Originalism

  • June 27, 2011

    Despite rhetoric from some Tea Party leaders that says the Obama administration is running rough shod over the founding document, the country is not in “danger of flipping the Constitution on its head,” writes Richard Stengel in an extensive piece for Time.

    Stengel, in “One Document, Under Siege," continues:

    Their view [Tea Party faithful] of the founding documents was pretty well summarized by Texas Congressman Ron Paul back in 2008: ‘The Constitution was written explicitly for one purpose – to restrain the federal government.’ Well, not exactly. In fact, the framers did the precise opposite. They strengthened the center and weakened the states. The states had extraordinary power under the Articles of Confederation. Most of them had their own navies and their own currencies. The truth is, the Constitution massively strengthened the central government of the U.S. for the simple reason that it established one where none had existed before.

    If the Constitution was intended to limit the federal government, it sure doesn’t say so. Article I, Section 8, the longest section of the longest article of the Constitution, is a drumroll of congressional power. And it ends with the ‘necessary and proper’ clause, which delegates to Congress the power ‘to make all laws which shall be necessary and proper for carrying into Execution the foregoing Powers, and all other powers vested by the Constitution in the Government of the United States, or in any Department of Officer thereof.’ Limited government indeed.

    Stengel’s article takes a look at some of the more high-profile constitutional debates, such as those focusing on Congress’s power to regulate commerce, in the context of the landmark health care reform law, and the 14th Amendment’s birthright citizenship clause.

    In the concluding graphs, Stengel touches on the debate over constitutional interpretation, writing:

    The Constitution is silent much of the time. And that’s a good thing. Two hundred twenty-three years after it was written, the Constitution is more a guardrail for our society than a traffic cop. The Constitution works so well precisely because it is so opaque, so general, so open to various interpretations. Originalists contend that the Constitution has a clear, fixed meaning. But the framers argued vehemently about its meaning. For them, it was a set of principles, not a code of laws. A code of laws says you have to stop at the red light; a constitution has broad principles that are unchanging but that must accommodate each new generation and circumstance.

    See Stengel’s entire article here.

    Accompanying the article is a new Time poll, showing that 54 percent of respondents said they agreed that the government should interpret the Constitution “based on changes in society,” as opposed to interpreting “exactly what’s spelled out in the Constitution.” Forty-one percent of respondents said the government should “following exactly what’s spelled out in the Constitution ….”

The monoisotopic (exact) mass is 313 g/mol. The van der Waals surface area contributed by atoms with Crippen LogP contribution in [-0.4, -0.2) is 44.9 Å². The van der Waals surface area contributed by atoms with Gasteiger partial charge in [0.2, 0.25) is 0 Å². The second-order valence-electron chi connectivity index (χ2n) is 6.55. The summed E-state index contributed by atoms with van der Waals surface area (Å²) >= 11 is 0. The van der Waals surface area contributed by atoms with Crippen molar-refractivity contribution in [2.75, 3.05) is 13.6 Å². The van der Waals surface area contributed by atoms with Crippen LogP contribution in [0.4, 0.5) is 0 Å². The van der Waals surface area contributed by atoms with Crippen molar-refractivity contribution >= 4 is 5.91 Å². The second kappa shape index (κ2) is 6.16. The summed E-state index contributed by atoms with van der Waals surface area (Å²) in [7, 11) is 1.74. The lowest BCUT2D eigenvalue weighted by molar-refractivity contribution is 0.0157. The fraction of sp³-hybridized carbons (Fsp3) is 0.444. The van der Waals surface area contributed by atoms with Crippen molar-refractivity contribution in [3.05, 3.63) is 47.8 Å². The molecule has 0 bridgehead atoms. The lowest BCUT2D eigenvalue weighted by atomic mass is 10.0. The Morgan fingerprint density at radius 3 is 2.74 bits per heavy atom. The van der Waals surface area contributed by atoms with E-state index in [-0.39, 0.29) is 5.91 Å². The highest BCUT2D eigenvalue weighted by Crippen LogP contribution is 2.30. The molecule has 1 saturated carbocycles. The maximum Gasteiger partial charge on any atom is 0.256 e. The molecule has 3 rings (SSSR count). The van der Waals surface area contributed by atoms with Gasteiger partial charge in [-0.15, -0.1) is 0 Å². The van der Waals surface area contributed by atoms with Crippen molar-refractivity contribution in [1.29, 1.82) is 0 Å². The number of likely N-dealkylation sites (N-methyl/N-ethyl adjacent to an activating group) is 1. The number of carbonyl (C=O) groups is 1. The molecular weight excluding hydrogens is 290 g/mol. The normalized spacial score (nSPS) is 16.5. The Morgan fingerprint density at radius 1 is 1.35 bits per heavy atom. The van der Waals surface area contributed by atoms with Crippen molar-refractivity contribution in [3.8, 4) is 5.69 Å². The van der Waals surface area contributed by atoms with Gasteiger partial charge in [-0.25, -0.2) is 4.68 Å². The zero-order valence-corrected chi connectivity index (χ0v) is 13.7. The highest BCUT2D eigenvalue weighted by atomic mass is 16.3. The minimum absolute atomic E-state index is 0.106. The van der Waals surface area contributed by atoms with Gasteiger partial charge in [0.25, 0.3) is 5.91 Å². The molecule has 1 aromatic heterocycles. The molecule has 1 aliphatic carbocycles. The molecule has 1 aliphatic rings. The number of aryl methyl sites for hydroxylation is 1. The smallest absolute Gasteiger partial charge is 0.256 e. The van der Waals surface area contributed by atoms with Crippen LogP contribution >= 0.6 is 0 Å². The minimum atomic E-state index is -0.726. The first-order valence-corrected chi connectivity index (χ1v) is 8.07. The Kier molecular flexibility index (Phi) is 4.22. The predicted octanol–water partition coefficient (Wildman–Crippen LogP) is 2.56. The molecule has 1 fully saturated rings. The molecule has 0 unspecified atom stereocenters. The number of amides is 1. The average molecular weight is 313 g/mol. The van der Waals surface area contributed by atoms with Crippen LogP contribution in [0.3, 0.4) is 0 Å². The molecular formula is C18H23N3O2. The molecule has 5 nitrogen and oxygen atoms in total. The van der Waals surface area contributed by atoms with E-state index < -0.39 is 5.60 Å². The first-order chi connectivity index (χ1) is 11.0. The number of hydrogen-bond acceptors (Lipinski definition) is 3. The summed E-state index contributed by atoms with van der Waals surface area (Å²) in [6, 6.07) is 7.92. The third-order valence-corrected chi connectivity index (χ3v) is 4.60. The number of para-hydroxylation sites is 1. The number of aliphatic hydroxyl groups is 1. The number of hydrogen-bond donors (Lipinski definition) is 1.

Regarding the 14th Amendment’s clause, which states that all persons born in the U.S. are citizens, 62 percent of respondents said the provision should not be revised.

  • June 23, 2011

    Despite claims about unprecedented intrusion on liberty, the litigation over the landmark health care reform law is really an “effort to change existing doctrine to have courts create and impose a new limitation on Congress’s ability to deal with major national economic problems,” said Indiana University law professor Dawn Johnsen during a plenary panel discussion at the ACS 10th Anniversary National Convention. She added that ultimately this effort to fundamentally change law surrounding commerce clause authority should remind us of the importance of judicial nominations.

    Since 1937, Johnsen, a member of the ACS Board, noted that the Supreme Court has almost always upheld Congress’s authority to enact laws regulating economic concerns. There have been only a few cases in recent time where the high court has invalidated laws as falling beyond Congress’s power to regulate commerce, she said. But the narrow majority in those cases expressed concern that the acts in question were too far afield from regulation of economic concerns. The Affordable Care Act (ACA), however, certainly deals with regulation of a major part of our economy, Johnsen concluded.  

    Randy E. Barnett, professor of law at Georgetown University Law Center, and a critic of the minimum coverage provision, told the audience, to laughter and applause, that the bill it got was one it really didn’t want and was actually a payoff to the insurance companies so they would not oppose the bill. Under current court doctrine, Barnett said, extending Medicare to everyone or having a single-payer plan would be constitutional.

    Walther E. Dellinger III, partner at O’Melveny & Myers, and a former Acting U.S. Solicitor General, said without the minimum coverage provision, the ACA could not guarantee that health insurance coverage would be available to those with pre-existing conditions. He maintained that even if the minimum coverage provision were not supported by Congress’s powers to regulate commerce or to tax and spend, it is within Congress’s authority to create laws necessary and proper in carrying out its constitutional powers.